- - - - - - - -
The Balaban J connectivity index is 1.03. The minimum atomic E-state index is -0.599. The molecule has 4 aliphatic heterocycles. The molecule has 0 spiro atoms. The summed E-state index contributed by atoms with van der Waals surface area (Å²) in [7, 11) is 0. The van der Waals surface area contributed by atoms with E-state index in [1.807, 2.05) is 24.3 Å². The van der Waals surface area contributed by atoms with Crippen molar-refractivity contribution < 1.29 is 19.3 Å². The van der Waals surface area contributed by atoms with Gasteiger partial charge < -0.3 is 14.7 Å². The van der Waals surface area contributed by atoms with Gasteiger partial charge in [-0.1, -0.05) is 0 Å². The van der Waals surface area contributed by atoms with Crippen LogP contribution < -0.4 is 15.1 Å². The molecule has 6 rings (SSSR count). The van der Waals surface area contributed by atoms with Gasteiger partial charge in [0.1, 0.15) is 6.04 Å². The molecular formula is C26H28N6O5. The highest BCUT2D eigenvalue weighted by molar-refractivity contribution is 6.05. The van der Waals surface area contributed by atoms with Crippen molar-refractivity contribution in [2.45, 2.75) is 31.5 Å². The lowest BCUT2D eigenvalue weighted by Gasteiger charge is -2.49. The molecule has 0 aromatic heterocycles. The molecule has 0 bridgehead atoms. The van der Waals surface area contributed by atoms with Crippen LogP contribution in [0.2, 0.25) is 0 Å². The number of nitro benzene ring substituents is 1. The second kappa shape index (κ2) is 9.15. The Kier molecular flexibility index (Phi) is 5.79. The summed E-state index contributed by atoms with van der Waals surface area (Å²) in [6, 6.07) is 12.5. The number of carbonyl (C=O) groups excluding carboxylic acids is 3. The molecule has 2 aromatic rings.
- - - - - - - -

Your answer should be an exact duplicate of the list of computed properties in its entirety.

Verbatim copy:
The Balaban J connectivity index is 1.03. The minimum atomic E-state index is -0.599. The molecule has 4 aliphatic heterocycles. The molecule has 0 spiro atoms. The summed E-state index contributed by atoms with van der Waals surface area (Å²) in [7, 11) is 0. The van der Waals surface area contributed by atoms with E-state index in [1.807, 2.05) is 24.3 Å². The van der Waals surface area contributed by atoms with Crippen molar-refractivity contribution < 1.29 is 19.3 Å². The van der Waals surface area contributed by atoms with Gasteiger partial charge < -0.3 is 14.7 Å². The van der Waals surface area contributed by atoms with Gasteiger partial charge in [-0.1, -0.05) is 0 Å². The van der Waals surface area contributed by atoms with Crippen LogP contribution < -0.4 is 15.1 Å². The molecule has 6 rings (SSSR count). The van der Waals surface area contributed by atoms with Gasteiger partial charge in [0.1, 0.15) is 6.04 Å². The molecular formula is C26H28N6O5. The highest BCUT2D eigenvalue weighted by molar-refractivity contribution is 6.05. The van der Waals surface area contributed by atoms with Crippen molar-refractivity contribution in [2.45, 2.75) is 31.5 Å². The lowest BCUT2D eigenvalue weighted by Gasteiger charge is -2.49. The molecule has 0 aromatic heterocycles. The molecule has 0 bridgehead atoms. The van der Waals surface area contributed by atoms with Crippen LogP contribution in [0.2, 0.25) is 0 Å². The number of nitro benzene ring substituents is 1. The second kappa shape index (κ2) is 9.15. The Kier molecular flexibility index (Phi) is 5.79. The summed E-state index contributed by atoms with van der Waals surface area (Å²) in [6, 6.07) is 12.5. The number of carbonyl (C=O) groups excluding carboxylic acids is 3. The molecule has 2 aromatic rings.